#9

Apple, Google, and cars were all invented in somebody’s basement or garage. The corporation was only a tool for distribution. The innovation would have happened with or without the corporate structure, because people innovate, corporations are simply a piece of paper. They often stifle innovation: the electric car (back in the 70’s?) comes to mind. They bury life altering data: Exxon and climate change, Dow and Monsanto with toxic chemicals for the home, yard, and farm… They notoriously underpay their workers, and they donate huge sums of money to candidates who will do their bidding when elected. More and more our modern comforts are prison bars keeping us locked out of life-affirming behavior and locked into the acquisition of ever more and “better” stuff. That said, the author is not calling for the end of the corporation. IMO, she should be calling for an end to corporate constitutional rights intended for human beings.

On another note:

No, I’m not advocating the overthrow of capitalism,

I am.


#10

Way back when Walmart made K-Mart irrelevant, K-Mart management realized that they were never going to win in the retail space. They basically turned to a business plan of slowly liquidating the real estate to generate cash flow, and keep paying themselves hefty salaries. As the brick and mortar holdings were extensive this could go on for quite some time. The stock price fell, but didn’t go to zero because there was still cash flow, although it came from cannibalizing the company. When Sears’ stock price fell along with other retailers, K-Mart management realized that the parts were worth much more than the stock price and bought Sears to add to their inventory of stuff they could continue to liquidate for decades to come. From the moment that K-mart bought Sears its demise as a viable business was assured.

If someone wants to do this with a private company, that’s one thing. But to be allowed to do this to a publicly held corporation should be quite another.


#11

Wonderful article. Deftly lays it out as it is, and as it could/should be.
The corporatist way of life/death will go the way of the dinosaurs. Indeed, we are now, as a species, moving beyond the “Age of Thought,” which has dominated life on this planet for the last million years. Rather than combat the corporation (fruitless since they are firmly in control) we are in the process of evolving beyond the point where corporations have a point.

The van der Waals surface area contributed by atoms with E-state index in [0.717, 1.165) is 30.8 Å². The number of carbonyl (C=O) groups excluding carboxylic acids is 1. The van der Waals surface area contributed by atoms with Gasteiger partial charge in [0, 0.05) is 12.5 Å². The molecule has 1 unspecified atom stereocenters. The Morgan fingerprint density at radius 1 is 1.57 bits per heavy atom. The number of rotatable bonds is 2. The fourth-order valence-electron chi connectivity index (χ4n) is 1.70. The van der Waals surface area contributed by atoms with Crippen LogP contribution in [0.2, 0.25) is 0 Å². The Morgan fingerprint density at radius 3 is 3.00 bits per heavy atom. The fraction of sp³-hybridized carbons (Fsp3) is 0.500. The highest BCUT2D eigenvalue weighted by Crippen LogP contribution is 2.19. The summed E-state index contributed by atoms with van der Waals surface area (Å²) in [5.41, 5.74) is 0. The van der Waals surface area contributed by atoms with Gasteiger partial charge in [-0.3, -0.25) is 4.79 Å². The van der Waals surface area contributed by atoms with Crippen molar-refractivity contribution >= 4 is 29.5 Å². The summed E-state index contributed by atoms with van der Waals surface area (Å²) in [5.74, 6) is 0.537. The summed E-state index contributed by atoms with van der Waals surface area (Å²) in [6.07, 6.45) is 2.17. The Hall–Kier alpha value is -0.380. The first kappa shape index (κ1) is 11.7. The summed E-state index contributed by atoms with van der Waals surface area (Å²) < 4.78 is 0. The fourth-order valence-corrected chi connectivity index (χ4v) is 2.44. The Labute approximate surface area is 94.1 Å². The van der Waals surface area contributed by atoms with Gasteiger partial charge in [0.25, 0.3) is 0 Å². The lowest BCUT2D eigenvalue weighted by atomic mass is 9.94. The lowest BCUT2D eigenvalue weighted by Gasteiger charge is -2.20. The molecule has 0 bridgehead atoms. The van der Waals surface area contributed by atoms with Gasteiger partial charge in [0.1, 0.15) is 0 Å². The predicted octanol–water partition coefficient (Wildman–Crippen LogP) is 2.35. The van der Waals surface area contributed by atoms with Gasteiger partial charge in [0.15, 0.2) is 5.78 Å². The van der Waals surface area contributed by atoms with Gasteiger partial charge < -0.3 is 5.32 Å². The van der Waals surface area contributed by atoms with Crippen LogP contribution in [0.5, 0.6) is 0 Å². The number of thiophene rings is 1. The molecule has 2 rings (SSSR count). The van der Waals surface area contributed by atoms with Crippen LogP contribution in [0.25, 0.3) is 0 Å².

#12

Singer, the sewing machine company has an interesting history as one of the first corporations. It is far easier to see the impact on society and corporations alike. It survives but has been merged into other industry and armaments.


#13

I recall learning that one of the reasons to buy stock in Sears Canada was that their locations were owned by the corporation and were valuable real estate. Will that situation benefit only Lampert?


#14

This push to buy everything on line is manufactured by the wealthy----it is in the interest of the wealthy to make this work-so they can live inside their walls and don’t have to interact with the common people.


#15

Yes - a good common sense idea.

I think we are headed that way in many parts of the world (I am Canadian) - with talk and some action on guaranteed annual incomes and the like.

I am reading Yanis Varoufakis new book on his part in the Greek Crisis “Adults in the Room”, which I think you would get a lot out of.

lobo4justice mentions some good points - and advocates for the abolition of capitalism, I take it ?

Here is a book I read a long time ago which is still entirely relevant.

The author, Joel Bakan, is a Canadian, a professor of law if memory serves. Here is a comment on the book, followed by a link to the book itself:

Cambridge Programme for Sustainability Leadership rated it it was amazing
Shelves: the-top-50-sustainability-books
One of Cambridge Sustainability’s Top 50 Books for Sustainability, as voted for by our alumni network of over 3,000 senior leaders from around the world. To find out more, click here.


#16

My main point was accounting for the full cost and impact of transport. Yes, the wealthy exploit the poor for labor and keep everyone dependent upon a monopolistic supply of commodities for which they’ll pay an undue high price. That’s how the filthy rich get rich. But to address environmental degradation by reducing the use of both fossil fuels and long-distance transport, we reduce their oppressive influence.